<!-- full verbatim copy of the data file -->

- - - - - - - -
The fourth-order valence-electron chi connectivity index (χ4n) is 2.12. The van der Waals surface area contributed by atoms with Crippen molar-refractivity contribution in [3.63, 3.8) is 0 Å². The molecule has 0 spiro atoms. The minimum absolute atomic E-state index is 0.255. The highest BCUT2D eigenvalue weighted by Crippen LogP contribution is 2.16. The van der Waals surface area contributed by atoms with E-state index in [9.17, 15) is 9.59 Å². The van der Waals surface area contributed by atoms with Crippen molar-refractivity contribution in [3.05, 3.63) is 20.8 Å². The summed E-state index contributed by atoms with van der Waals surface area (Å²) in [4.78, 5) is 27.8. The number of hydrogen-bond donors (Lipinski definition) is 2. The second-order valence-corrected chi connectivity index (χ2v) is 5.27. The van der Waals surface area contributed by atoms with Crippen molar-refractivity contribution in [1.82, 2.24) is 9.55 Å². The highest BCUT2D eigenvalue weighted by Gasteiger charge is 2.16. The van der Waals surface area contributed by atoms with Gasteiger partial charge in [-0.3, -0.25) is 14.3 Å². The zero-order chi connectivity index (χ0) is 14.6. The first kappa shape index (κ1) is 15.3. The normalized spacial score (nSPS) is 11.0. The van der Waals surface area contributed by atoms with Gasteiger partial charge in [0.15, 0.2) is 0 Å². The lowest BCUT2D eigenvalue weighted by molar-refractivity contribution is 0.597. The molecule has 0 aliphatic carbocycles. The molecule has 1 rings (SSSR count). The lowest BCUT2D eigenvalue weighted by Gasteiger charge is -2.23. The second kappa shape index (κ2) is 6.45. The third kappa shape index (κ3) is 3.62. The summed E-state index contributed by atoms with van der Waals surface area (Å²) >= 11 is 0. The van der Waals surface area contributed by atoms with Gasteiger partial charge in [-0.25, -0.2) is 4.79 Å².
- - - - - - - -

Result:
The fourth-order valence-electron chi connectivity index (χ4n) is 2.12. The van der Waals surface area contributed by atoms with Crippen molar-refractivity contribution in [3.63, 3.8) is 0 Å². The molecule has 0 spiro atoms. The minimum absolute atomic E-state index is 0.255. The highest BCUT2D eigenvalue weighted by Crippen LogP contribution is 2.16. The van der Waals surface area contributed by atoms with E-state index in [9.17, 15) is 9.59 Å². The van der Waals surface area contributed by atoms with Crippen molar-refractivity contribution in [3.05, 3.63) is 20.8 Å². The summed E-state index contributed by atoms with van der Waals surface area (Å²) in [4.78, 5) is 27.8. The number of hydrogen-bond donors (Lipinski definition) is 2. The second-order valence-corrected chi connectivity index (χ2v) is 5.27. The van der Waals surface area contributed by atoms with Crippen molar-refractivity contribution in [1.82, 2.24) is 9.55 Å². The highest BCUT2D eigenvalue weighted by Gasteiger charge is 2.16. The van der Waals surface area contributed by atoms with Gasteiger partial charge in [-0.3, -0.25) is 14.3 Å². The zero-order chi connectivity index (χ0) is 14.6. The first kappa shape index (κ1) is 15.3. The normalized spacial score (nSPS) is 11.0. The van der Waals surface area contributed by atoms with Gasteiger partial charge in [0.15, 0.2) is 0 Å². The lowest BCUT2D eigenvalue weighted by molar-refractivity contribution is 0.597. The molecule has 0 aliphatic carbocycles. The molecule has 1 rings (SSSR count). The lowest BCUT2D eigenvalue weighted by Gasteiger charge is -2.23. The second kappa shape index (κ2) is 6.45. The third kappa shape index (κ3) is 3.62. The summed E-state index contributed by atoms with van der Waals surface area (Å²) >= 11 is 0. The van der Waals surface area contributed by atoms with Gasteiger partial charge in [-0.25, -0.2) is 4.79 Å².